Pectic glycosidases produced by a strain of Aspergillus niger comprise at least two kinds of polygalacturonases, each of which is formed in different ways depending on the culture conditions, especially on the kinds of C-sources. The one, depolymeric polygalacturonase (DPG), produced constitutively by the mold, attacks the polygalacturonase chain at random, reducing the molecular size rapidly, and leaving tri-, di- and D-galacturonic acids as end products in the final reaction mixture where more than 50% of the substrate is hardly hydrolyzed. This enzyme was effectively purified by adsorption onto pulpified filter paper, followed by the general method of precipitation, from the culture liquor which did not contain pectic substrate and other adaptive pectic enzymes. DPG is easily adsorbed in a salt-free state at a pH near 4 and eluted with a more neutral salt-solution. The reaction pH has the optimum value of 3.4-4.6, variable with the substrate and with the method of determination. DPG is most stable at pH 3.6, where the half activity is reduced by treatment at 50° for 1hour. This enzyme seems to hydrolyze the non methoxylated glycosidic chain. The another polygalacturonase, galacturonogenic polygalacturonase (GPG), the formation of which is induced by the pectic substrate in contrast to DPG, splits the terminal galacturonic acid from one end of the polygalacturonide chain, not reducing the molecular size of the substrate as rapidly as DPG does. Other properties of GPG are similar to those of DPG though there are some differences which might be due to the lesser purity.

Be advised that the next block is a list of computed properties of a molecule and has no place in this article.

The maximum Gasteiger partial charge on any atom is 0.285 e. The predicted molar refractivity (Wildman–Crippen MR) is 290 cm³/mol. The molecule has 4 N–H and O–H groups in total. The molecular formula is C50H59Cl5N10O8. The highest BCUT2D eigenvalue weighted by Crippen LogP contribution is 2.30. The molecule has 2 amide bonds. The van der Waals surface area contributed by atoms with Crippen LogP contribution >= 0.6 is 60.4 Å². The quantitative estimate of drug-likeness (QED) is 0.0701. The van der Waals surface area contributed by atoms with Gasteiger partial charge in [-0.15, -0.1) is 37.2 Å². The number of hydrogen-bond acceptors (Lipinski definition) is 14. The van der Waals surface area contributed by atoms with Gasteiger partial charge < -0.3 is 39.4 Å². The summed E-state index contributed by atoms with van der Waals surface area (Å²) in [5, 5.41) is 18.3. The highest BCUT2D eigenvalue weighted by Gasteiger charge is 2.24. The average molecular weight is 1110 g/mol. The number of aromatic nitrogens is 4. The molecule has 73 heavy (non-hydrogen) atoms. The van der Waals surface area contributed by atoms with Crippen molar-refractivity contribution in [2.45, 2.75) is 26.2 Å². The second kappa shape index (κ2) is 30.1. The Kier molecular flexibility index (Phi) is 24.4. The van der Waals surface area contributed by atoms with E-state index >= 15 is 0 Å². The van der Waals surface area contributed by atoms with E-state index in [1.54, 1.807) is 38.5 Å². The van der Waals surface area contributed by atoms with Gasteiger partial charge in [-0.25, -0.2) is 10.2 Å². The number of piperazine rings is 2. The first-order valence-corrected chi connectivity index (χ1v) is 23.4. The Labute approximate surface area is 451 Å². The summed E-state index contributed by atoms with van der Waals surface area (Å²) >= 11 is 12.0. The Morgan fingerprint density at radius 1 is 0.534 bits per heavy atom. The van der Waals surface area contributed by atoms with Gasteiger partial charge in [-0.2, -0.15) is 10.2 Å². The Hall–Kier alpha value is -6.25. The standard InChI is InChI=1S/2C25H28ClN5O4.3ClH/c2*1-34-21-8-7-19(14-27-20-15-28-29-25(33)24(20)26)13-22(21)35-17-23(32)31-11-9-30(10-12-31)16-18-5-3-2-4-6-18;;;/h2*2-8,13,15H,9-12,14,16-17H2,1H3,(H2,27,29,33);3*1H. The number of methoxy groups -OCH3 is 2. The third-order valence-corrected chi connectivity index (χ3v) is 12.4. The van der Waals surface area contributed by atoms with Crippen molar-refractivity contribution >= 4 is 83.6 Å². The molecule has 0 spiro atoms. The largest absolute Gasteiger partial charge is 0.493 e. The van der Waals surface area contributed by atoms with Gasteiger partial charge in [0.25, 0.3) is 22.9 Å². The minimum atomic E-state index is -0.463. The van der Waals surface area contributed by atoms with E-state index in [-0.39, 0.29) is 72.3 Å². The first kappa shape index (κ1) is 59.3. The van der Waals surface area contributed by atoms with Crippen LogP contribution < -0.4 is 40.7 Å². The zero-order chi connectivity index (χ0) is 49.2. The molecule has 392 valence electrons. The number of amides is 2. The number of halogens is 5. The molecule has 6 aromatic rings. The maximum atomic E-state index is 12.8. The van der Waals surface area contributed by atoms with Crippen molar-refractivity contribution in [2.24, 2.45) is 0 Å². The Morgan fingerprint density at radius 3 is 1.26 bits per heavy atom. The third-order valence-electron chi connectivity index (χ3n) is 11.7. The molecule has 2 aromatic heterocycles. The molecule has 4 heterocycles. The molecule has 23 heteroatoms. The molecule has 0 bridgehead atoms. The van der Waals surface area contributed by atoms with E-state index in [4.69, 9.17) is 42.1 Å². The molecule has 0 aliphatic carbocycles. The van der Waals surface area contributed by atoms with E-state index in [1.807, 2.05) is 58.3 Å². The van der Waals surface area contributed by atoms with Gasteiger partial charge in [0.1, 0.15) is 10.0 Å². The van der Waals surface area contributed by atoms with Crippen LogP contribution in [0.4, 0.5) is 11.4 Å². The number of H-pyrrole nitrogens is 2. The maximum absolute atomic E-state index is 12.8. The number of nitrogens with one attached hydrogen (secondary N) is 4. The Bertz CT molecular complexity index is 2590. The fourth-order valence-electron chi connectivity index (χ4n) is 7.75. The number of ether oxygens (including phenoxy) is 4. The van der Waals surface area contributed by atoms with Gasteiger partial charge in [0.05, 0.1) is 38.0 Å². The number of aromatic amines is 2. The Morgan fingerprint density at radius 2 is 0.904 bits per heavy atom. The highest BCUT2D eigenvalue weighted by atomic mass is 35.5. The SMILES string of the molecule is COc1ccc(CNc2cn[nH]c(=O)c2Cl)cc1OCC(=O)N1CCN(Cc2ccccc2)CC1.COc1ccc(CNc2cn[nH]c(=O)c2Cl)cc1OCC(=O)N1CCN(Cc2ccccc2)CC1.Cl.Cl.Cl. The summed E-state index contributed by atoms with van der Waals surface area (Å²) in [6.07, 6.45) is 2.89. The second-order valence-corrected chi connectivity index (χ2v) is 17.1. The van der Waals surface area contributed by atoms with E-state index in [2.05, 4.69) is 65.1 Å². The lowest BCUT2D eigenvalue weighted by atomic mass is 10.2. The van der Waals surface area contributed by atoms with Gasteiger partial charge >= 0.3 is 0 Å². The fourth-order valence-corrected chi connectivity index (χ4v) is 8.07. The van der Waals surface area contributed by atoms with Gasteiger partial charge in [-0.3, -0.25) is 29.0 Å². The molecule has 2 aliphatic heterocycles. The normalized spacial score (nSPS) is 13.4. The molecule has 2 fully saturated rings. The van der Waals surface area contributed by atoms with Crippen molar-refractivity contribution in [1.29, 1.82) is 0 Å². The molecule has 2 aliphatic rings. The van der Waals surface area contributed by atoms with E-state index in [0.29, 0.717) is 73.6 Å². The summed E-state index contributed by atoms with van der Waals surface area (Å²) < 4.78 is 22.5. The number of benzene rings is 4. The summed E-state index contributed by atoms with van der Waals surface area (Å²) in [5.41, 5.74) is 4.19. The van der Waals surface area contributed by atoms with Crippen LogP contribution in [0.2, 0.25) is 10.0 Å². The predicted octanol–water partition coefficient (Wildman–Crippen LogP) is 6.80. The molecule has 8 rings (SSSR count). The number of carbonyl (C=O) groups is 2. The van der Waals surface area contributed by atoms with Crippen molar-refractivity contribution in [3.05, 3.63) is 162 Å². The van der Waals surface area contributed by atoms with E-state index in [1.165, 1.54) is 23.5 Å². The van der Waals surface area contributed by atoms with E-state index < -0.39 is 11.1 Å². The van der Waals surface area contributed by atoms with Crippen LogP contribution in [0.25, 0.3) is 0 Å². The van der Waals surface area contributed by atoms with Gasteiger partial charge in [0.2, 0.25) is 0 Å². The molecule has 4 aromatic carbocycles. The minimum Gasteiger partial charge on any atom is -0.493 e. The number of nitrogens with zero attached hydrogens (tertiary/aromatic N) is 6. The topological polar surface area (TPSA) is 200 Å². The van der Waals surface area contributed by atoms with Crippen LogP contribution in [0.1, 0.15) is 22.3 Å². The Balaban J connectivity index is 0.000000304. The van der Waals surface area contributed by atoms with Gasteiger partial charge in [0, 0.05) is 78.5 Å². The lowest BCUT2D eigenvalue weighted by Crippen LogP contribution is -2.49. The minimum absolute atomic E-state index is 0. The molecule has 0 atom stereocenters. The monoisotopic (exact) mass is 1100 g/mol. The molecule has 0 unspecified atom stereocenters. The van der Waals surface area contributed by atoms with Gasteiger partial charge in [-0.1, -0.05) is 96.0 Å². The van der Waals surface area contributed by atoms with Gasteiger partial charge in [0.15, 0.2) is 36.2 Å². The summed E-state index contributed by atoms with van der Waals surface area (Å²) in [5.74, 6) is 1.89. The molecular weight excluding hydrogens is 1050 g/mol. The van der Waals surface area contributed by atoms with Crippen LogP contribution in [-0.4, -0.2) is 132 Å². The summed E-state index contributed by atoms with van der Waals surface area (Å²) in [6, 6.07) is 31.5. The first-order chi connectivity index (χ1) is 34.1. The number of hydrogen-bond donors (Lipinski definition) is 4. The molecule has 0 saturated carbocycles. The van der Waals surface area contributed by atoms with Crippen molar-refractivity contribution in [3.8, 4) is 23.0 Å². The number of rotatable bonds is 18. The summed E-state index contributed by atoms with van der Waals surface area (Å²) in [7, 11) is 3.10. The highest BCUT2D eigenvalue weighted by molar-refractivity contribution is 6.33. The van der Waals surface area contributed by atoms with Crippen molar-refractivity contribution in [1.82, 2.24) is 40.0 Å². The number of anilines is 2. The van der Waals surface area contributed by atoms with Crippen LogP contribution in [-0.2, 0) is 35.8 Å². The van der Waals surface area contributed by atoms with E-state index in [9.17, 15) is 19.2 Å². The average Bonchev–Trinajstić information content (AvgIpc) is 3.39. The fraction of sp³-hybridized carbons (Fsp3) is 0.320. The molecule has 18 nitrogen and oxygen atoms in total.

Using Pseudomonas incognita strain 3L aerobic and anaerobic decomposition of L-(+)-tartarate was investigated. Succinic and acetic acids were isolated and identified as the anaerobic decomposition products of tartarate by resting cells. Furthermore, from the balance studies it was clearly established that anaerobic decomposition of tartarate is performed according to eq. (3). In order to clarify the mechanism of this reaction, anaerobic decomposition of tartarate by resting cells was conducted in the presence of radioactive bicarbonate and the incorporation of C14O2 into various compounds was examined. From the experimental results two schemes (Scheme I and II.) were proposed to explain the observed incorporations of the isotope. But the following experimental results excluded the possibility of Scheme I as the main path of the anaerobic decomposition of tartarate by this organism. (1) D-(-)-Phosphoglycerate was decomposed anaerobically and about 1 molecule of CO2 was evolved per molecule of phosphoglycerate consumed, while 1/3 molecule of CO2 should be expected if this compound were metabolized according to Scheme I. Therefore CO2 fixation reaction according to Scheme I did not occur under these conditions. From the thermodynamic point of view, the CO2 fixation reaction according to Scheme I may be performed more easily when phosphoglycerate rather than tartarate is the substrate. Therefore this experimental result makes Scheme I unlikely. (2) Similarly succinate formation by the CO2 fixation reaction was not observed in the anaerobic decomposition of pyruvate, (3) NaF, in the final concentration of M/600, completely inhibited the decomposition of phosphoglycerate, whereas the decomposition of tartarate was not inhibited in the same concentration. Therefore phoshoglycerate was excluded as the intermediate. (4) Anaerobically, DL-glcerate was not metabolized by this organism and is not likely to be the intermediate.